The Influence of Ritonavir, Alone and in Combination With Lopinavir, on Fenofibric Acid Pharmacokinetics in Healthy Volunteers
- Patients infected with the human immunodeficiency virus (HIV) are often treated with protease inhibitors that help fight HIV infection. However, these medications often increase blood cholesterol levels, particularly triglycerides and low-density lipoproteins, and can lead to heart disease and other problems. Patients may take drugs known as fibrates (such as gemfibrozil (Lopid(Registered Trademark))) to lower triglyceride levels, but even with maximum approved doses patients often cannot reach goal triglyceride levels. Research suggests that fibrates and certain HIV medications, such as ritonavir and lopinavir/ritonavir, may interact and decrease the effectiveness of the fibrate treatment. More research is needed to determine the best drug to lower triglyceride levels in HIV patients who are receiving protease inhibitor therapy.
- To evaluate the drug-drug interaction between fenofibrate and protease inhibitors lopinavir/ritonavir and ritonavir.
- Healthy individuals between 18 and 60 years of age.
- This study will require a screening visit and 18 study visits. The screening visit will take 3 to 4 hours, and can occur 7 to 30 days before starting the study. The rest of the study, not including the screening visit, is 48 days. Three of the visits will take about 12 hours, and the remaining 15 visits will take about 1 hour.
- For study days 1 to 7, participants will take fenofibrate alone. Participants will keep a daily record of medication doses and any side effects.
- For study days 8 to 27, participants will take fenofibrate and ritonavir. Participants will keep a daily record of medication doses and any side effects.
- For study days 29 to 48, participants will take fenofibrate and lopinavir/ritonavir. Participants will keep a daily record of medication doses and any side effects.
- Participants will have regular study visits to provide blood samples for research and monitoring.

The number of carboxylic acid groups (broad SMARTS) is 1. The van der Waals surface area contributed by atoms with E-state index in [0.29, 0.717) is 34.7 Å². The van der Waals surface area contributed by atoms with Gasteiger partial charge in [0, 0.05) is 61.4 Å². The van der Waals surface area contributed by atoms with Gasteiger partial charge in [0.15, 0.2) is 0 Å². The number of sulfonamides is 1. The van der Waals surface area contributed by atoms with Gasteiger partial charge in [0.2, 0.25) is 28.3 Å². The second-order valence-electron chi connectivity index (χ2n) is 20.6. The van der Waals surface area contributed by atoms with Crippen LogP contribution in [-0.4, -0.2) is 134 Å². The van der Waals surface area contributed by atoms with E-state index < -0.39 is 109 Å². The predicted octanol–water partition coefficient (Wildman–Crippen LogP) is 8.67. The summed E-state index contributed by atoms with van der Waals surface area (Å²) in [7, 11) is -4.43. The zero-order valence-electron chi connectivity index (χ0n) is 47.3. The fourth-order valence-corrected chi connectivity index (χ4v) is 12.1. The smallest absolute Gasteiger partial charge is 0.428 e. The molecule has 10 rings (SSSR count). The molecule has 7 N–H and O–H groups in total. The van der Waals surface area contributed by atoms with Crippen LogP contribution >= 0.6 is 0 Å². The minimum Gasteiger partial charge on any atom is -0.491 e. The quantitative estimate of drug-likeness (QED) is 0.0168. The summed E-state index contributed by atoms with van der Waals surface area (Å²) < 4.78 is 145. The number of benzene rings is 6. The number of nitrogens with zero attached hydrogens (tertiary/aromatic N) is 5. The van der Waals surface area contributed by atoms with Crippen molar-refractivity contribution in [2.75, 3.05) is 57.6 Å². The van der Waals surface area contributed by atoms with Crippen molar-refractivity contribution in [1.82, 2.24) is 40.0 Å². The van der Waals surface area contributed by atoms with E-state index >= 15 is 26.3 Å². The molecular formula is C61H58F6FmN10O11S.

|Study Design:||Allocation: Non-Randomized
Endpoint Classification: Pharmacokinetics Study
Intervention Model: Crossover Assignment
Masking: Open Label
|Official Title:||The Influence of Ritonavir, Alone and in Combination With Lopinavir, on Fenofibric Acid Pharmacokinetics in Healthy Volunteers|
- Fenofibratae pharmacokinetic parameter values [ Time Frame: 48 days from study day 1 (after screening has been completed) ]
|Study Start Date:||May 2010|
|Study Completion Date:||January 2012|
|Primary Completion Date:||January 2012 (Final data collection date for primary outcome measure)|
Highly active antiretroviral therapy (HAART) has enhanced the life expectancy of human immunodeficiency virus (HIV) infected patients, making HIV a manageable chronic disease for many patients. Patients with HIV are prone to lipid abnormalities secondary to HIV infection and antiretroviral therapy, particularly HIV protease inhibitors (PI). PI containing regimens that contain boosting doses of ritonavir (RTV) (i.e., 100-200 mg once or twice daily) often cause significant increases in total cholesterol, low density lipoprotein cholesterol, and triglycerides. Therapy for isolated hypertriglyceridemia includes fibric acid derivatives, such as gemfibrozil (GFZ) or fenofibrate; however, despite treatment with these agents, triglyceride levels often remain elevated in HIV infected patients treated with HAART. Many factors likely contribute to the incomplete effectiveness of fibrates in these patients. One possible contributing factor may be a clinically significant interaction between HAART and fibrates. We recently reported a mean 41 percent decrease in GFZ area under the curve when administered with the PI combination lopinavir/ritonavir (LPV/r). To determine whether a similar interaction exists with fenofibrate, this study will characterize the impact of RTV and LPV/r on the pharmacokinetic (PK) profile of fenofibrate (Tricor(Registered Trademark) formulation), after a single 145 mg oral dose, administered to healthy volunteers. In a single sequence study design, 13 subjects will receive a single 145 mg dose of fenofibrate on three occasions: before and after 14 days of RTV 100 mg twice daily, and after 14 days of LPV/r 400/100 mg twice daily. With the exclusion of the screening period, the total duration of the study will be 48 days. Fenofibric acid (FFA) PK will be determined for all 3 sampling periods and compared. Results from this study will inform us about a potentially clinically relevant drug-drug interaction between fenofibrate and RTV-boosted PI combinations. This information may therefore assist clinicians in choosing triglyceride-lowering therapy for their HIV infected patients.
|United States, Maryland|
|National Institutes of Health Clinical Center, 9000 Rockville Pike|
|Bethesda, Maryland, United States, 20892|
|Principal Investigator:||Scott R Penzak, Pharm.D.||National Institutes of Health Clinical Center (CC)|